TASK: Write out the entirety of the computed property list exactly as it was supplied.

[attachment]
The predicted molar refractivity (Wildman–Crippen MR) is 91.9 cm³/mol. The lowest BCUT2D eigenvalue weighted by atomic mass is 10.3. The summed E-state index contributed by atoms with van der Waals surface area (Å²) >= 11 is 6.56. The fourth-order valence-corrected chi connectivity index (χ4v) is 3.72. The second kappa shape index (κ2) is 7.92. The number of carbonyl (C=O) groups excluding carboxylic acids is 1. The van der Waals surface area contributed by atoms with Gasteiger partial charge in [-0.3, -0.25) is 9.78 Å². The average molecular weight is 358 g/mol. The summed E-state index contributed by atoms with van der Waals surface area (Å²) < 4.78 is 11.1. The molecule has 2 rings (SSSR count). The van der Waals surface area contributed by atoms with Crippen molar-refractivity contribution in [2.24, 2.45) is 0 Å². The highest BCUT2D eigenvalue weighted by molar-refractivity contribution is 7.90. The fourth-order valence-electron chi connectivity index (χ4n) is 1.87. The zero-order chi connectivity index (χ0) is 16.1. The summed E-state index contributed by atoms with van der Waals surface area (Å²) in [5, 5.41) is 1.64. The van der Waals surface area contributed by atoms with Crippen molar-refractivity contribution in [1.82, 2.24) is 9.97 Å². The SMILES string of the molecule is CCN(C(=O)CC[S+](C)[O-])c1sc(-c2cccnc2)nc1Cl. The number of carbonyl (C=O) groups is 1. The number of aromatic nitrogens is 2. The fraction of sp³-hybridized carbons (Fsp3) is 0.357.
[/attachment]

The predicted molar refractivity (Wildman–Crippen MR) is 91.9 cm³/mol. The lowest BCUT2D eigenvalue weighted by atomic mass is 10.3. The summed E-state index contributed by atoms with van der Waals surface area (Å²) >= 11 is 6.56. The fourth-order valence-corrected chi connectivity index (χ4v) is 3.72. The second kappa shape index (κ2) is 7.92. The number of carbonyl (C=O) groups excluding carboxylic acids is 1. The van der Waals surface area contributed by atoms with Gasteiger partial charge in [-0.3, -0.25) is 9.78 Å². The average molecular weight is 358 g/mol. The summed E-state index contributed by atoms with van der Waals surface area (Å²) < 4.78 is 11.1. The molecule has 2 rings (SSSR count). The van der Waals surface area contributed by atoms with Crippen molar-refractivity contribution in [2.24, 2.45) is 0 Å². The highest BCUT2D eigenvalue weighted by molar-refractivity contribution is 7.90. The fourth-order valence-electron chi connectivity index (χ4n) is 1.87. The zero-order chi connectivity index (χ0) is 16.1. The summed E-state index contributed by atoms with van der Waals surface area (Å²) in [5, 5.41) is 1.64. The van der Waals surface area contributed by atoms with Crippen molar-refractivity contribution in [1.82, 2.24) is 9.97 Å². The SMILES string of the molecule is CCN(C(=O)CC[S+](C)[O-])c1sc(-c2cccnc2)nc1Cl. The number of carbonyl (C=O) groups is 1. The number of aromatic nitrogens is 2. The fraction of sp³-hybridized carbons (Fsp3) is 0.357.